1989-2019 Previously Occupied Swift Nests, UK
This dataset includes records collected as part of various swift mapping projects including The Swift Inventory, The Swift Survey and The Swift Mapper.
Between 2009-2015, records were collected as part of the ‘Swift Inventory’. This was a cooperative project involving the support of Concern for Swifts - Scotland, London's Swifts, Northern Ireland Swifts, the RSPB, Swift Conservation and UK Swifts.
The ‘Swift Survey’ then ran from 2016 -2019. This was a national survey, including a website developed by Environmental Resource Management (ERM) to collect data from the public on nesting swifts.
From 2020 onwards the ‘Swift Mapper’ tool has been used to collect records. The Swift Mapper is a mapping tool involving RSPB, Natural Apptitude, Swift Conservation, Action for Swifts and Swifts Local Network.
Records prior to 2009 were provided by swift conservation groups and RSPB surveys.
The aim of these projects was to better understand the reasons for the decline in swifts in the UK, and to help target conservation of swift nest sites. They collated data from a variety of sources, primarily a public request for information and local surveys.
This dataset is intended to be a comprehensive inventory of previously occupied common swift (Apus apus) nests (where swifts were known to nest previously, but no longer do so), and collates data from a variety of sources, primarily a public request for information and local surveys. Accompanying datasets of occupied nests, nest boxes and low-level screaming swifts (probable breeders) are also available on the NBN.
This dataset will be updated annually.
Coverage is UK wide. There may be some bias towards more densely populated areas.
Many records prior to 2009 were provided without adequate geographic information to enable them to be mapped. Where possible, a postcode was assigned to these records using Royal Mail's Postcode Finder. All records with valid postcodes were assigned a grid reference corresponding to the centroid of the postcode area. For streets spanning multiple postcode areas, the grid reference corresponds to the centroid of a central postcode on the street. Where it was not possible to assign a postcode to a location, Google, Google Maps or Ordnance Survey maps were used to assign latitude and longitude or a grid reference. Records with latitude and longitude were mapped at 1 km resolution. In some cases, grid references were assigned by locating villages on maps. The resolution of these records ranged from 1 - 10 km.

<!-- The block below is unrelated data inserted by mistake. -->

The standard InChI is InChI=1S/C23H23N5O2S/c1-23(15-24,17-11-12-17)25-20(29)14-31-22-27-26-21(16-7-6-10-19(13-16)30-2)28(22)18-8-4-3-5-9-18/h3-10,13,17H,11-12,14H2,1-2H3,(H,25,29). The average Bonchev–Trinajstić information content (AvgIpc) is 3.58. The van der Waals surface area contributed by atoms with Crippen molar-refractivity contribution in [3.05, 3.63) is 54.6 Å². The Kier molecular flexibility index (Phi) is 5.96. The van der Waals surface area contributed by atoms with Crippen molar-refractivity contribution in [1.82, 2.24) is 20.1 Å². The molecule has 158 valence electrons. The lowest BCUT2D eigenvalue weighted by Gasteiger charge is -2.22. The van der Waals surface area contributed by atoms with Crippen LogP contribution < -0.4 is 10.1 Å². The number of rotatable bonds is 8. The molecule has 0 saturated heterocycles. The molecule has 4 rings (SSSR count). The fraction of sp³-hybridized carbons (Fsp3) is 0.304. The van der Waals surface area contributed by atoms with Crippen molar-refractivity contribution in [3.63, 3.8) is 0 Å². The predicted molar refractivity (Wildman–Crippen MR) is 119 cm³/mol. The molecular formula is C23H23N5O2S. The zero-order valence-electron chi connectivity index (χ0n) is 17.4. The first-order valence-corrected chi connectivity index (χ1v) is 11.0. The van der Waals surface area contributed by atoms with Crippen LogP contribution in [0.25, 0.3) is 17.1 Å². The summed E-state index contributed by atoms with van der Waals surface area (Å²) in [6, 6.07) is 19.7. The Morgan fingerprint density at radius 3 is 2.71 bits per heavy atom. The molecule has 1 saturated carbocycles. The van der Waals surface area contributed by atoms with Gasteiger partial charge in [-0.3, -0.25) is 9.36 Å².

After the online recording tools were introduced in 2009, it was possible to enter records with more precise geographic locations and the Swift Mapper system includes aerial imagery to facilitate the capture of record locations.
The public has submitted many of these data. Although the level of misidentified records may be higher than in datasets collected exclusively by trained field-workers, this is mitigated by the large sample size.
These data have been mapped and checked for sensitivities and typographical/ geographical errors. Data have been checked using the NBN Record Cleaner.
The swift mapping projects collated data about swift nest sites from as many sources as possible. In 2009, members of the public were asked to complete a form to report swift nest details. Records collected in 2009, and in previous years, were provided by swift conservation groups (Concern for Swifts - Scotland, London's Swifts, Northern Ireland Swifts, Swift Conservation and UK Swifts). Data were also drawn from previous RSPB surveys (swift survey in 2007, and Homes for Wildlife survey in 2008). The data source is included as an attribute in the dataset.
From 2009-onwards, records have been submitted using an online form, as part of the Swift Inventory (2009-2015) the Swift Survey (2016-2019) and then Swift Mapper (2020 onwards). Additional records were contributed by Kirtlington Wildlife and Conservation Society, Cambridgeshire Bird Club, Dorset Wildlife Trust, Bristol Naturalists Society, Glasgow Museums BRC, SOC-Highland and Perth and Kinross Council, Ludlow 21.
The Count attribute is reported as the approximate count of nests. Due to the numerous data sources, the count attribute may refer to either the approximate number seen at a site on one occasion, or on numerous occasions.
RSPB (2020). 1989-2019 Previously Occupied Swift Nests, UK
CCO Data reproduced with the permission of RSPB
Looking up... the number of records that can be accessed through the NBN Atlas. This resource was last checked for updated data on 02 Nov 2020. The most recent data was published on 02 Nov 2020.Click to view records for the 1989-2019 Previously Occupied Swift Nests, UK resource.